Will we see it? No, it is not in the interests of the DUP and SF to be left alone in Government together, The DUP could not stand the further fallout in their electorate that it would surely bring and SF do not want to find more ministers that they do not have.

    So don’t hold you breath as long they are in charge the people of NI will not have a proper democracy.

  • Pete Baker

    Dave

    I’m guessing you haven’t access to the full article, but you mis-characterise Partick Murphy’s argument.

    I’ll just pick up on one point.

    “The argument that it offers fairer government is undermined by our mountain of equality legislation. If that legislation is as effective as we are led to believe, there cannot be an abuse of democracy within the law, no matter who holds power.”

    Then why should anyone be elected to government at all if they have no discretionary power and if all is now decided by quangos and courts?

    They have discretionary powers, within legal confines.

    In Ireland those legal confines have always been the Constitution.

    Here there are other confines, which do not yet include a Bill of Rights.

  • guest

    Dave,
    I am for once in complete agreement.
    On the broader level we must ask ourselves if there is a need for an opposition.
    On a more realistic level, we must accept that NI is not an ordianary jurisdiction.There is no “WE”.And there is but “otherness” in it²s place.

  • guest

    Frustated D,
    “So don’t hold you breath as long they are in charge the people of NI will not have a proper democracy”
    Naive.
    Ni is not Democratic in essence.
    you’ve lost that battle.

  • guest

    by hbe way,whos holding their breath?

  • Pete Baker

    Dave [and I’d guess ‘guest’]

    Rhetoric is fine but you ignore the question of how do you get to that constitutional change?

    Waiting for a demographic flip, as Sinn Féin appear to be promoting, is not just unrealistic, it doesn’t actually address the problem.

    There is a ‘we’ within this administration’s sphere of influence – despite the psychotic ramblings of some.

    A process of civilisation is required here.

    That process would benefit from promoting an enhanced democratic administration in Northern Ireland.

    But keeping the current status quo actually retards that process.

  • Guest

    Pete,
    Nicely put.
    i’ll be just as terse.
    “But keeping the current status quo actually retards that process”
    And we wouldn’t want to retard the process for what reason?
    “A process of civilisation is required here”
    We’ve had that.The dup declared STAA has the end of it.
    “There is a ‘we’ within this administration’s sphere of influence – despite the psychotic ramblings of some”
    oh no there isn’t!!
    dup agreed so in STAA.

  • guest

    Pete,
    “Rhetoric is fine but you ignore the question of how do you get to that constitutional change?””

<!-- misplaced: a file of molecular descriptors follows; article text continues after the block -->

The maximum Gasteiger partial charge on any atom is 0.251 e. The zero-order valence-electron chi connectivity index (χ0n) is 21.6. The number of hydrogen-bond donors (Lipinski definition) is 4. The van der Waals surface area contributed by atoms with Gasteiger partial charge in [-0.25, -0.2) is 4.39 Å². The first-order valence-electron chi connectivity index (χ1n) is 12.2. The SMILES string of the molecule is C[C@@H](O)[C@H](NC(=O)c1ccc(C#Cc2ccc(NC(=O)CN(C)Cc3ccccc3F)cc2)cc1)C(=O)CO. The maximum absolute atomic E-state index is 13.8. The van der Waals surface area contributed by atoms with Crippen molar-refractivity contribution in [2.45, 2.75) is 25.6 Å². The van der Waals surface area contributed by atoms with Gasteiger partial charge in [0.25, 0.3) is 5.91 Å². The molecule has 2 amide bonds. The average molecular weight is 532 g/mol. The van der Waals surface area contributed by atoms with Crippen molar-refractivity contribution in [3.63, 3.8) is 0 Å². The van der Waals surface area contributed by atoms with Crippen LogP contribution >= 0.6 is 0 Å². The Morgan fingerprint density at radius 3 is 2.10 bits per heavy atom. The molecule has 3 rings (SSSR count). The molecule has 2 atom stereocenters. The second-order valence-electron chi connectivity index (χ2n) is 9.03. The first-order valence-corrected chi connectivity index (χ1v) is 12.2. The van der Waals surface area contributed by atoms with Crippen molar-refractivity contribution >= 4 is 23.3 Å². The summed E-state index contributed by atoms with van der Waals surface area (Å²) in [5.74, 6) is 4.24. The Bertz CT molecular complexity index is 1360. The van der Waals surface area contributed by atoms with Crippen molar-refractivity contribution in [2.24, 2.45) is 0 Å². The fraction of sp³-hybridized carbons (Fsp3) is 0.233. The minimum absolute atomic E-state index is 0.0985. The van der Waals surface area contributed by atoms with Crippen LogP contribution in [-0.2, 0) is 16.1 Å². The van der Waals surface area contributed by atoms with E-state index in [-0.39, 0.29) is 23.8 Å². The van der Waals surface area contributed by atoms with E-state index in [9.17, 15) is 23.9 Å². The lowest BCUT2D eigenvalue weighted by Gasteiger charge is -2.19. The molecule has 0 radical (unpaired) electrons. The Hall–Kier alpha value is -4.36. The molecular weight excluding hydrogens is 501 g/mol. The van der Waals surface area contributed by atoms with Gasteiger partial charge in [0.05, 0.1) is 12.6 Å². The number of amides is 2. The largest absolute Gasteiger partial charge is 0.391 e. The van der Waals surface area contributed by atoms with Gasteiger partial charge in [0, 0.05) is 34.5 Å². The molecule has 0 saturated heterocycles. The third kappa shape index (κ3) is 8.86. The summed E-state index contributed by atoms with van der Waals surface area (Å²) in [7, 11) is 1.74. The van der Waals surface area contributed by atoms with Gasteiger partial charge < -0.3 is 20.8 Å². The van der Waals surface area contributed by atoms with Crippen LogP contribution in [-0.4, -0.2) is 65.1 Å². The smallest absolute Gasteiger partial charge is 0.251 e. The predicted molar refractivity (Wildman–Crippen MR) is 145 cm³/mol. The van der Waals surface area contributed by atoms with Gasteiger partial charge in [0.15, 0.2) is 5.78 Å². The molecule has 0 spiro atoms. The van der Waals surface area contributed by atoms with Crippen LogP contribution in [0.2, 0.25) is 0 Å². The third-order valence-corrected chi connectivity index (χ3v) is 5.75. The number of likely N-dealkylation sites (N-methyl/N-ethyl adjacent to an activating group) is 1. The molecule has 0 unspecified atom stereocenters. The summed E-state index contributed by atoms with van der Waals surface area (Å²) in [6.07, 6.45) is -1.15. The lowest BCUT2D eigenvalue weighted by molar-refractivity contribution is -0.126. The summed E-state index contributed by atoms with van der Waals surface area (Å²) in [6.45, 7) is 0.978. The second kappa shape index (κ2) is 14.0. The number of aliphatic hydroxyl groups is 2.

And if “we” never get to it?
    What you do not seem to understand is that the BA/STAA may not be about the road to Independent Ireland but more about neutering unionists.

  • Pete Baker

    guest

    “What you do not seem to understand is that the BA/STAA may not be about the road to Independent Ireland but more about neutering unionists.”

    Well that’s a poverty of ambition right there.

    Understandable, though, given the absence of any other road.

    As for

    “A process of civilisation is required here”
    We’ve had that.The dup declared STAA has the end of it.
    “There is a ‘we’ within this administration’s sphere of influence – despite the psychotic ramblings of some”
    oh no there isn’t!!
    dup agreed so in STAA.

    You seem to have missed the [several] point[s].

    Keeping the current status quo actually retards the process [of civilisation].

    If you’d address the issues raised we might be able to have a conversation on the topic.

    Merely blaming the DUP for the sectarian position that the Sinn Féin leadership are now maintaining is, not just weak, it’s disingenuous.

  • guest

    Pete,
    It is a
    fascinating word “disingenuous”.First thing that came to my mind was an anti-engineer then a lazy feck.
    Anyway.
    “Well that’s a poverty of ambition right there”
    How many times has Krakov won when his only tactic was playing for stalemate?
    Most games of his lfe.
    “Understandable, though, given the absence of any other road”
    so dig up your enemies road.See above.
    “Keeping the current status quo actually retards the process [of civilisation].”
    And civilization is?
    British rule, I presume.
    “If you’d address the issues raised we might be able to have a conversation on the topic”
    I did.
    “Merely blaming the DUP for the sectarian position that the Sinn Féin leadership are now maintaining is, not just weak, it’s disingenuous.”
    great word;